Police probe ex-senator's claim against News Ltd
FEDERAL police are investigating allegations that News Ltd offered a then serving federal senator a "special relationship" involving favourable coverage if he crossed the floor on a vote of financial interest to the company.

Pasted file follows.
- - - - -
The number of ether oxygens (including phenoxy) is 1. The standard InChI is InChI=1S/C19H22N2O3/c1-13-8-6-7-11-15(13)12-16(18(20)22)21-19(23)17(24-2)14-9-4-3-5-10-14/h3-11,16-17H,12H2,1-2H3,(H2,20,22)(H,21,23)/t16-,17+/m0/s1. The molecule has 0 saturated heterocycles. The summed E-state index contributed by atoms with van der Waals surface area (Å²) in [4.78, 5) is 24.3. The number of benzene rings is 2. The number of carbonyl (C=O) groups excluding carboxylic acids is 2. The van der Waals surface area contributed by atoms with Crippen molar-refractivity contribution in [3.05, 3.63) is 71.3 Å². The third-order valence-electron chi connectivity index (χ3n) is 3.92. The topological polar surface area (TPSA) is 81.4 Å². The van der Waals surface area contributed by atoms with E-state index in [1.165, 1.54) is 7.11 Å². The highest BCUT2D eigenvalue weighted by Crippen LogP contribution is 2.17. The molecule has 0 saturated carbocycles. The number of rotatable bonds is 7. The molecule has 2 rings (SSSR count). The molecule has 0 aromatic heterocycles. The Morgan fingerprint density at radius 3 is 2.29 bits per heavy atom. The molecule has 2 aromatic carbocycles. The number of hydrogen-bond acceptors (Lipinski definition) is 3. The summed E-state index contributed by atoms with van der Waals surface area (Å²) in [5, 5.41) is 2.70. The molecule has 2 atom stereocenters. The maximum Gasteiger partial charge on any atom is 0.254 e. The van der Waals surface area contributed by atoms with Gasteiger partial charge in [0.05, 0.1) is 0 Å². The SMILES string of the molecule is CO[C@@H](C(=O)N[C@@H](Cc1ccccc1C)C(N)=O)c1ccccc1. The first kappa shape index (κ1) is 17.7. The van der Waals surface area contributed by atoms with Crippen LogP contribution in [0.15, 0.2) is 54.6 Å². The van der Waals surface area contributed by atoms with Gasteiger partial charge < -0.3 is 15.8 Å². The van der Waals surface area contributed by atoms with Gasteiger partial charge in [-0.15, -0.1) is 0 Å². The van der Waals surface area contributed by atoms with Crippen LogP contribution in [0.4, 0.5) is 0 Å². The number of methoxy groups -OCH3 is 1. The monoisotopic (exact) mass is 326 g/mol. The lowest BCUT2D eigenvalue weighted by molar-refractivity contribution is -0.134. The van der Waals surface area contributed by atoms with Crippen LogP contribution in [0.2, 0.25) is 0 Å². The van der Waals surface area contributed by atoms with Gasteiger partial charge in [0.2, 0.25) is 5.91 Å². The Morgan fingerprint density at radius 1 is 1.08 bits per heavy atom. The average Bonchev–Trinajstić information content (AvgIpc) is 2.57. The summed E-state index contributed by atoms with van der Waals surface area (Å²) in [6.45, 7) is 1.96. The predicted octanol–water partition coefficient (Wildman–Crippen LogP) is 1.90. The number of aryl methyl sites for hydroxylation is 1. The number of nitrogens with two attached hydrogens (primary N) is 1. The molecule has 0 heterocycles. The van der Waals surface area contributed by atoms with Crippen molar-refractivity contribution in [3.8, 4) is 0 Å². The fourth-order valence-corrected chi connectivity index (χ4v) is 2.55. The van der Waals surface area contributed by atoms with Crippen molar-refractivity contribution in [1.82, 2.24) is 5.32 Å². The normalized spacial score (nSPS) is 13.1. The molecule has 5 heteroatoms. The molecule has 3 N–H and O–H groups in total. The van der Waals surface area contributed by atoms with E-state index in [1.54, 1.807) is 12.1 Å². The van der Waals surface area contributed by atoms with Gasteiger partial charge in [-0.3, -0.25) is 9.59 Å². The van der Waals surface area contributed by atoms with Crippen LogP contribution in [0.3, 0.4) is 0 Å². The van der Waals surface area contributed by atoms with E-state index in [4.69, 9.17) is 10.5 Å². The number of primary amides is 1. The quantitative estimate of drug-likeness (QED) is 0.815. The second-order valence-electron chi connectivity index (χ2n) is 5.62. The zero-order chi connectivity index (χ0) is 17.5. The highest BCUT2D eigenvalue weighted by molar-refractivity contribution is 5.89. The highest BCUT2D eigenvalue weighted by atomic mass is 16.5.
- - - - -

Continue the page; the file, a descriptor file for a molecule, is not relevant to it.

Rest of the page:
FEDERAL police are investigating allegations that News Ltd offered a then serving federal senator a "special relationship" involving favourable coverage if he crossed the floor on a vote of financial interest to the company.The investigation was sparked by a statement provided to federal police by former Nationals senator Bill O'Chee, who alleges a News Ltd executive said he would be "taken care of" if he crossed the floor.The Age has seen the nine-page statement, which was written by Mr O'Chee last month, after he was approached by a federal police agent inquiring into the matter.The police inquiry into the allegations of Mr O'Chee, a Queensland senator between 1990 and 1999, has been secret until today due to sensitivities around those involved.Mr O'Chee has had a long and difficult relationship with the Murdoch press, after it spent years reporting on his large parliamentary superannuation payout and an acrimonious split with his first wife.The claims came to light during a conversation at an Australian airport this year between Mr O'Chee and a sitting MP involving the News of the World phone hacking scandal.During that conversation the MP said they doubted anything similar would be unearthed during Australia's independent media inquiry. Mr O'Chee then relayed the alleged incident.The conversation was brought to the attention of the federal police last month, and the matter is now being investigated by the AFP's special references unit, which deals with sensitive political probes.Mr O'Chee has also provided a statement to the AFP. Yesterday a spokesman for the federal police confirmed the investigation."After receiving a referral, the AFP commenced an investigation on 4 November, 2011, in relation to these allegations."The claims centre on proposed legislation regarding the creation of digital television in Australian, specifically a bill called the Television Broadcasting Services (Digital Conversion) Act.News, Fairfax (owner of The Age), Telstra and Optus were opposed to the digital conversion legislation because it proposed to give the free-to-air broadcasters up to six new channels each for free as part of the move to digital television.It also proposed a ban on new television stations for 10 years, protecting the existing operators.In 1998 the Senate was finely balanced with two independents - Labor defector Mal Colston and Brian Harradine holding the key to whether the bill would pass.The Howard government supported it Labor had said it would oppose it.Mr O'Chee was a member of a Senate committee involved in scrutinising the bill and was seen as a weak link in Coalition support for it as he had previously crossed the floor on other bills, defying his party in the process.In the end, Labor secured some amendments and supported the legislation, making the independents irrelevant.But there was a frenzy of lobbying in the weeks before the bill arrived in the Senate, with the vote expected to go to the wire.Mr O'Chee's statement says that in the middle of 1998 he received an invitation to lunch with a senior News Ltd executive and a lobbyist.The invitation was conveyed to Mr O'Chee by then Nationals state president David Russell, QC. Both men agreed it would not be proper to meet during the state election campaign then in progress, but agreed to a lunch afterwards.Shortly after the election of June 13, Mr O'Chee and Mr Russell arrived at the lunch at one of Brisbane's most exclusive restaurants, Pier 9. By coincidence, Rupert Murdoch's son, Lachlan, and the then editor of The Courier-Mail, Chris Mitchell, were having lunch at another table at the same restaurant.When The Age contacted Lachlan Murdoch yesterday, he said through a spokesman that he could not recall the lunch.Mr Mitchell, who now edits The Australian, said he recalled a lunch with Mr Murdoch during which they encountered Mr O'Chee, but he could not recall the presence of the News Ltd executive. Both the News Ltd executive and the lobbyist declined to comment.Mr Russell has also provided a statement that confirms the meeting and those present. While The Age has not seen this statement, it is understood that Mr Russell does not recall any improper offers being made.During the meeting, Mr O'Chee said, the News Ltd executive argued the digital conversion legislation needed to be defeated because it would bankrupt regional free broadcasters who could not afford to convert to digital."I felt that these arguments were made up because News Corporation had no financial interest in non-pay television broadcasting," Mr O'Chee's statement states."[I] believed that News Corporation's real interest was the effect the Digital Conversion Legislation would cause to its Foxtel business venture, because it would reduce the amount of people who would want to subscribe for these services."The News Ltd executive then allegedly said that while it would be controversial for Mr O'Chee to cross the floor, "we will take care of you".If Mr O'Chee were criticised over his decision, News Corporation would use its Australian newspapers to look after him, including running his press releases and opinion pieces, he was allegedly told."[He] also told me we would have a 'special relationship', where I would have editorial support from News Corporation's newspapers, not only with respect to the Digital Conversion Legislation, but for 'any other issues' too," Mr O'Chee said."I believed that [he] was clearly implying that News Corporation would run news stories or editorial content concerning any issue I wanted if I was to cross the floor and oppose the Digital Conversion Legislation."It was at this point, according to the statement, that Mr Murdoch and Mr Mitchell rose from their table and came over.The statement says Mr Murdoch was surprised to see the News Ltd executive and said, "I didn't know you were having lunch here today."The executive then allegedly told Mr Murdoch: "This is Bill O'Chee he's going to help us with digital TV." Mr Murdoch and Mr Mitchell had then left, and the lunch broke up shortly after, with Mr O'Chee promising to consider the News Ltd executive's arguments.A week later he called the executive and told him he would not be crossing the floor."After this conversation, it became almost impossible for me to get anything published in the Queensland newspapers which News Corporation controlled, even though I had been able to do so before the lunch meeting."Mr O'Chee lost his Senate position in the federal election three months after the meeting.